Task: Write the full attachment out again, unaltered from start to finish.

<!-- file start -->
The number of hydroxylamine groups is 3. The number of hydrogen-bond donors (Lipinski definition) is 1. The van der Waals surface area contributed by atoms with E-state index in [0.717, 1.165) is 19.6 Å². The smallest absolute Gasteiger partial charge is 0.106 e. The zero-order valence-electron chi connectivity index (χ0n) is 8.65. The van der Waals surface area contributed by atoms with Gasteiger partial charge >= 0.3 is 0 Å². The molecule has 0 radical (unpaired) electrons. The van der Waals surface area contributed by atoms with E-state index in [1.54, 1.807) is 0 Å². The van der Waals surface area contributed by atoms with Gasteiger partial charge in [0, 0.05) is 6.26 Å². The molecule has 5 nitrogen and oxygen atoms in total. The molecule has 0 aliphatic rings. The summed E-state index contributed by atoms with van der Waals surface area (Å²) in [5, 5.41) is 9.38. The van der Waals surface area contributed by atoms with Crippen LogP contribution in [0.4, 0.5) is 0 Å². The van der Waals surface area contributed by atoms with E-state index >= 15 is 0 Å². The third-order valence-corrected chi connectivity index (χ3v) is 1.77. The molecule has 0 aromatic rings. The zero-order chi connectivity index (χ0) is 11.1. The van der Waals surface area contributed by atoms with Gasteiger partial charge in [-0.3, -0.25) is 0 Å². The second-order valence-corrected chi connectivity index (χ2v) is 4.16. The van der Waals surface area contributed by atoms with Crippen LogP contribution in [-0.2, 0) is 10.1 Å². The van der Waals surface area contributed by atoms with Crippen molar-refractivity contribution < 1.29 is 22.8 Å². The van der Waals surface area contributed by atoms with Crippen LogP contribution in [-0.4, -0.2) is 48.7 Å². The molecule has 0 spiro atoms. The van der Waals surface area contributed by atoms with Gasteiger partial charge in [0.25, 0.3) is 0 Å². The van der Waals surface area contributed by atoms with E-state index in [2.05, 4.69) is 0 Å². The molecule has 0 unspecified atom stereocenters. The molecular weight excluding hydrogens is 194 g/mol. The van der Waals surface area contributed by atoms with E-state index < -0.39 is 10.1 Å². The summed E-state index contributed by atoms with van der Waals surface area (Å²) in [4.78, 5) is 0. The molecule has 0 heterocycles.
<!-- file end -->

The number of hydroxylamine groups is 3. The number of hydrogen-bond donors (Lipinski definition) is 1. The van der Waals surface area contributed by atoms with E-state index in [0.717, 1.165) is 19.6 Å². The smallest absolute Gasteiger partial charge is 0.106 e. The zero-order valence-electron chi connectivity index (χ0n) is 8.65. The van der Waals surface area contributed by atoms with Gasteiger partial charge >= 0.3 is 0 Å². The molecule has 0 radical (unpaired) electrons. The van der Waals surface area contributed by atoms with E-state index in [1.54, 1.807) is 0 Å². The van der Waals surface area contributed by atoms with Gasteiger partial charge in [0, 0.05) is 6.26 Å². The molecule has 5 nitrogen and oxygen atoms in total. The molecule has 0 aliphatic rings. The summed E-state index contributed by atoms with van der Waals surface area (Å²) in [5, 5.41) is 9.38. The van der Waals surface area contributed by atoms with Crippen LogP contribution in [0.4, 0.5) is 0 Å². The van der Waals surface area contributed by atoms with E-state index >= 15 is 0 Å². The third-order valence-corrected chi connectivity index (χ3v) is 1.77. The molecule has 0 aromatic rings. The zero-order chi connectivity index (χ0) is 11.1. The van der Waals surface area contributed by atoms with Gasteiger partial charge in [-0.3, -0.25) is 0 Å². The second-order valence-corrected chi connectivity index (χ2v) is 4.16. The van der Waals surface area contributed by atoms with Crippen LogP contribution in [-0.2, 0) is 10.1 Å². The van der Waals surface area contributed by atoms with Crippen molar-refractivity contribution < 1.29 is 22.8 Å². The van der Waals surface area contributed by atoms with Crippen LogP contribution in [-0.4, -0.2) is 48.7 Å². The molecule has 0 spiro atoms. The van der Waals surface area contributed by atoms with Gasteiger partial charge in [0.25, 0.3) is 0 Å². The van der Waals surface area contributed by atoms with E-state index in [2.05, 4.69) is 0 Å². The molecule has 0 unspecified atom stereocenters. The molecular weight excluding hydrogens is 194 g/mol. The van der Waals surface area contributed by atoms with E-state index < -0.39 is 10.1 Å². The summed E-state index contributed by atoms with van der Waals surface area (Å²) in [4.78, 5) is 0. The molecule has 0 heterocycles.